I'm on Windows Server 2012, Active Directory is on and working. All the project we manage have 2 dedicated groups, one for managers with access to all related files (including invoices, timetables and whatever they need to manage the project, or at least I guess, it could be a bunch of animated gifs for all I know) and one for the people that actually work on the project with access to only the files of the project itself.

I need to let some project managers control the membership of the groups that allow file access to their projects. They should not be able to edit any other aspect of the group. And ideally it should be using a GUI of some kind, because it will be hard enough to explain it that way, but worst case scenario I can script one.

I added the managing group to the "Managed By" tab of the managed group, with "Manager can update membership list" enabled, and this looked easy enough. But..

  1. Should I let the managing group let see the whole user list? If so, how?
  2. How and where should the managing group members log in to edit the group membership?

You can specify the managedBy attribute, and check the box for "Manager can update membership list". (This grants write permission for the Member attribute.)

The person(s) who need to edit the group may be able to do it with the DSQuery widget, for which you can create the following shortcut:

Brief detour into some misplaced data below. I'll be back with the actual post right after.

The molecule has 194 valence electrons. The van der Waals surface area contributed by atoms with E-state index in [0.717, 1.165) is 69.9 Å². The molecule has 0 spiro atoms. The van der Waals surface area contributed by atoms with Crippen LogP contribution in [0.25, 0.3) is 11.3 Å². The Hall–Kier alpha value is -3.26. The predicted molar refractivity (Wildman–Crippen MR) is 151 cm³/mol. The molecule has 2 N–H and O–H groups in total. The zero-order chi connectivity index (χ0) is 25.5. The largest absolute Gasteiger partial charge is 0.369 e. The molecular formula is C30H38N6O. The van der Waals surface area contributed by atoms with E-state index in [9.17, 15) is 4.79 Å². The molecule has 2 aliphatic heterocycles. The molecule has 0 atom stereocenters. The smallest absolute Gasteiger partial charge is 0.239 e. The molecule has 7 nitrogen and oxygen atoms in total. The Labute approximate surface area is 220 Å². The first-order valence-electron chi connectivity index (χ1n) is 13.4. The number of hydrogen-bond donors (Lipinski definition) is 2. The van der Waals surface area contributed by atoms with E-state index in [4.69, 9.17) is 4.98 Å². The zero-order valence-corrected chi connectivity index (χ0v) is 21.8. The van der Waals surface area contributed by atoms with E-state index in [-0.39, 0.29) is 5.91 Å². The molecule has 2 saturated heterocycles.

rundll32 dsquery,OpenQueryWindow

They can search for the group as with AD Users and Computers, then edit the properties, and Add members.

It may be possible to do this with Outlook (if the group is mail-enabled), but that can be more fragile if you have a multiple domain environment.


enter image description here

  • 2
    Thanks this is working perfectly, also it should be easy enough to explain to the people in charge of each group. (It won't be, but a guy can still hope) – Bard Apr 16 '15 at 15:32
  • 2
    You could also just type in the exact name(s) of the group(s), perform a search, then go to File>Save Search and send them the .qds file for them to place on their desktop. – Fütemire Jun 8 '18 at 17:20

In Windows 10, (as well as Windows 8, I believe), you can open File Explorer, select Network from the left navigation pane, select the Network Tab that appears in the ribbon at the top of the window, then choose the Search Active Directory option. A user should then be able to search for an AD group that it has permissions to update and add/remove members.

  • This works in Windows 7 as well. – Tridus Jul 25 '17 at 13:56

Your Answer

By clicking “Post Your Answer”, you agree to our terms of service, privacy policy and cookie policy

Not the answer you're looking for? Browse other questions tagged or ask your own question.